With the COVID-19 public health emergency ending in the U.S. next week, Congress is looking to use the lessons learned from the pandemic to draft a new iteration of the Pandemic and All-Hazards Preparedness Act to ensure the country is better prepared for the next pandemic.
Regulatory snapshots, including global drug submissions and approvals, clinical trial approvals and other regulatory decisions and designations: Gilead, Optinose, Regeneron, Sanofi, Tonix, Valeo, Vertex, Xortx.
The industry is not over the post-COVID-19 funding crash, and as the dust settles there are mixed signs for future prospects, with some metrics in decline, others more or less back to pre-pandemic levels, and some showing signs of improvement. But on the key productivity metric, there is a downward trend, with fewer new molecular entities (NMEs) approved by both the U.S. FDA and EMA over the last year and a half.
In its first markup of the 118th Congress May 2, the Senate Health, Education, Labor and Pensions (HELP) Committee, under the new leadership of Sen. Bernie Sanders (I-Vt.), devolved into a brief mutiny of sorts as the committee members started to take up four bipartisan bills aimed at taming prescription drug prices.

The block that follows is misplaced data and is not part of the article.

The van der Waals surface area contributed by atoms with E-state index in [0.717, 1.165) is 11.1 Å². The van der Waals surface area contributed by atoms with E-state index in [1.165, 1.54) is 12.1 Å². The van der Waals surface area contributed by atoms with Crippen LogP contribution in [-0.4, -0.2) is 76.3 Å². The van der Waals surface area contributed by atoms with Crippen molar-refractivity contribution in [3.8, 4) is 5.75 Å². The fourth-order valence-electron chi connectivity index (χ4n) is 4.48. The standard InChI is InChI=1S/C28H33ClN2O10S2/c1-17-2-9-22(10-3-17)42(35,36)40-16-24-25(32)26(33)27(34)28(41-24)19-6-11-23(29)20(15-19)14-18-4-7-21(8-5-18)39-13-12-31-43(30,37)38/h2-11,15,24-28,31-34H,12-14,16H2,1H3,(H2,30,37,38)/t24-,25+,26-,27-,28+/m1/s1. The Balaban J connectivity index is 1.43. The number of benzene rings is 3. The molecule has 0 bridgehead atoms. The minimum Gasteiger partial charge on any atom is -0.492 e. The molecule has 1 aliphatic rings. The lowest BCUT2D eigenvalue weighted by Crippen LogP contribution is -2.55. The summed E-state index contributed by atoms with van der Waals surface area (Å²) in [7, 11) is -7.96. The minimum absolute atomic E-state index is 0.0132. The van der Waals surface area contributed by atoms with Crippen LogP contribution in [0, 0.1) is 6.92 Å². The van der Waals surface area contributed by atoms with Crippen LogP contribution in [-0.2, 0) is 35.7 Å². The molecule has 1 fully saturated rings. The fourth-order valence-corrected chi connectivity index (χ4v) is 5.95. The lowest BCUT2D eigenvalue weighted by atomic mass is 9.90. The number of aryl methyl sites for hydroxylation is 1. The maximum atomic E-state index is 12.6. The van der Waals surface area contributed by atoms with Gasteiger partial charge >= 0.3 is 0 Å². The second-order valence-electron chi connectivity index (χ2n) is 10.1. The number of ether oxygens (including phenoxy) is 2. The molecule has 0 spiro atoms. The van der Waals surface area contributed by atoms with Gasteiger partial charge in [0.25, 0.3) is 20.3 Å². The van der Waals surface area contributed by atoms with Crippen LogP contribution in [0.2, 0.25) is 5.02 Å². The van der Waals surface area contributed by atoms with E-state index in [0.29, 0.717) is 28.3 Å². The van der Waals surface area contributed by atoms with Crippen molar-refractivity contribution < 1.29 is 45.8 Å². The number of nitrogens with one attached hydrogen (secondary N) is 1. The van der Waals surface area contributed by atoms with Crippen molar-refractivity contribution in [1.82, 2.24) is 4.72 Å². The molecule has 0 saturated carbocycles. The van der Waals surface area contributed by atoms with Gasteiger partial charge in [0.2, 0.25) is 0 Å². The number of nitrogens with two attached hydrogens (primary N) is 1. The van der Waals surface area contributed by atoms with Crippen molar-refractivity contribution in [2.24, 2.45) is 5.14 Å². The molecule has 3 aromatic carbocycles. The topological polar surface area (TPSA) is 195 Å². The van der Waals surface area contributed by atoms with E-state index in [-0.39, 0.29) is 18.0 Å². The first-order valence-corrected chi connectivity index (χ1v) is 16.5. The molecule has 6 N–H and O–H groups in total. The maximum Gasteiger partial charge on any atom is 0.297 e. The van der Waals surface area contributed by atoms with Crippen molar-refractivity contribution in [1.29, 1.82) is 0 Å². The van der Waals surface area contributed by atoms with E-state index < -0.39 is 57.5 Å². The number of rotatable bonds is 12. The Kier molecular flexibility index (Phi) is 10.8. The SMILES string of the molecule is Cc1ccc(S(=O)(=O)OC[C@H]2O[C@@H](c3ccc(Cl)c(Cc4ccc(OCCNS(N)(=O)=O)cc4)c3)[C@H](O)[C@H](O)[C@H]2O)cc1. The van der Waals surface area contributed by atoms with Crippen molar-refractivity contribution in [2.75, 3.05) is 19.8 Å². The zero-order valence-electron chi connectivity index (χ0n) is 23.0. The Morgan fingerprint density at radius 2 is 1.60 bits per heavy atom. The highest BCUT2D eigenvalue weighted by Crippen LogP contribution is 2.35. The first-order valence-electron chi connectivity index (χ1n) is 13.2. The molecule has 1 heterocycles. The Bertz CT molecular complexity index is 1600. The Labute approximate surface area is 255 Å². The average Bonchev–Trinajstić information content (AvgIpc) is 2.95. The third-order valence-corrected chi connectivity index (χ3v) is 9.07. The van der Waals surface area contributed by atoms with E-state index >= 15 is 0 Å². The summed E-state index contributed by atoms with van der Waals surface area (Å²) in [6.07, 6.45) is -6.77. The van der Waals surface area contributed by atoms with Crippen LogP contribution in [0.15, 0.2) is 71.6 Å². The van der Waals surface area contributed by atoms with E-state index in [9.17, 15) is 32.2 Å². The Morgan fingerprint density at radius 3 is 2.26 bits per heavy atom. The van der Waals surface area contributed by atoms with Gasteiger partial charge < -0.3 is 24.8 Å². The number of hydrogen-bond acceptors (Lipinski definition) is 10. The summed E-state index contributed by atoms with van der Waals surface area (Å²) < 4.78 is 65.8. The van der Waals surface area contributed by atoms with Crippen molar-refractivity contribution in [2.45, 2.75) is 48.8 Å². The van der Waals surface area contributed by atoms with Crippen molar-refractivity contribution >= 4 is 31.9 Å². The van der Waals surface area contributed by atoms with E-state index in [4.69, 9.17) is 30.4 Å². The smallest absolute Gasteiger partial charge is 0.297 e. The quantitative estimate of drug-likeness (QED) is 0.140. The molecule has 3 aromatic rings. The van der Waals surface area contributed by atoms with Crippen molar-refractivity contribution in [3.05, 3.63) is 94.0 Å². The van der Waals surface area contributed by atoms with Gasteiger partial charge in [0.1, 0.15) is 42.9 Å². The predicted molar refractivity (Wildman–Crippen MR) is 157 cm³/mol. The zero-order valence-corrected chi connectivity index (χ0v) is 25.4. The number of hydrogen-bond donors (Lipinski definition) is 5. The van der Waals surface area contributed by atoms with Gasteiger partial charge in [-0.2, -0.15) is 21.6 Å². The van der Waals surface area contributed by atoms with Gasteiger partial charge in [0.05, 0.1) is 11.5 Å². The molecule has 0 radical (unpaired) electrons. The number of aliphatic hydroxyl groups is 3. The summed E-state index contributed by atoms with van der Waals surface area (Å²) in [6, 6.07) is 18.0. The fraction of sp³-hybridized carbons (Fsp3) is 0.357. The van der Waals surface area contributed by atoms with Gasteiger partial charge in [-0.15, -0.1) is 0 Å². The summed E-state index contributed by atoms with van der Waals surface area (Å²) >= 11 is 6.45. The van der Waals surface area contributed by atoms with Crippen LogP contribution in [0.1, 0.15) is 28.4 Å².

With its sights set on a series A and an IPO following a £3.5 million (US$4.4 million) investment round in 2021, Scottish biotech ILC Therapeutics Ltd. is hoping to make waves with a sublingual interferon antiviral to treat COVID-19. The USP for the company’s lead, Alfacyte, is the fact that it’s an artificial version of interferon, so it has less of a propensity to cause the flu-like symptoms that can come from treatment with natural kinds, which hike levels of cytokines and interleukins. As a hybrid interferon that is composed of interferon alpha-10 and interferon alpha-12, Alfacyte is “up to 10,000 times less likely” to cause adverse effects, according to ILC CEO Alan Walker.